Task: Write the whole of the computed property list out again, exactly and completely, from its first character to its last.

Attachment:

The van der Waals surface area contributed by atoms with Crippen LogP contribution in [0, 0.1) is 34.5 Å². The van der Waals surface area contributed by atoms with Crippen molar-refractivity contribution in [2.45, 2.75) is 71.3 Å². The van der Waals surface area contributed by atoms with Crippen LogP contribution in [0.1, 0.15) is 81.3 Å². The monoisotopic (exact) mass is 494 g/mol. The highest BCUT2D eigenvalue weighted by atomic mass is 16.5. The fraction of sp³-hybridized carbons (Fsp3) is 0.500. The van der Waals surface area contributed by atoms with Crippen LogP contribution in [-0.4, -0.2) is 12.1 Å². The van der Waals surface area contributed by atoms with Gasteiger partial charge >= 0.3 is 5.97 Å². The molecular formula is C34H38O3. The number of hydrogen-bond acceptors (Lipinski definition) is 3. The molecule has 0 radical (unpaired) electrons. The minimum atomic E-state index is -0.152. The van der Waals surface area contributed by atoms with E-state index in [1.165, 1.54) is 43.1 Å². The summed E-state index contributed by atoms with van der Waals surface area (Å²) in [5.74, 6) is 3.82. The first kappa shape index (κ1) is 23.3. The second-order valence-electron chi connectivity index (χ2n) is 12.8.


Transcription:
The van der Waals surface area contributed by atoms with Crippen LogP contribution in [0, 0.1) is 34.5 Å². The van der Waals surface area contributed by atoms with Crippen molar-refractivity contribution in [2.45, 2.75) is 71.3 Å². The van der Waals surface area contributed by atoms with Crippen LogP contribution in [0.1, 0.15) is 81.3 Å². The monoisotopic (exact) mass is 494 g/mol. The highest BCUT2D eigenvalue weighted by atomic mass is 16.5. The fraction of sp³-hybridized carbons (Fsp3) is 0.500. The van der Waals surface area contributed by atoms with Crippen LogP contribution in [-0.4, -0.2) is 12.1 Å². The van der Waals surface area contributed by atoms with Gasteiger partial charge >= 0.3 is 5.97 Å². The molecular formula is C34H38O3. The number of hydrogen-bond acceptors (Lipinski definition) is 3. The molecule has 0 radical (unpaired) electrons. The minimum atomic E-state index is -0.152. The van der Waals surface area contributed by atoms with E-state index in [1.165, 1.54) is 43.1 Å². The summed E-state index contributed by atoms with van der Waals surface area (Å²) in [5.74, 6) is 3.82. The first kappa shape index (κ1) is 23.3. The second-order valence-electron chi connectivity index (χ2n) is 12.8.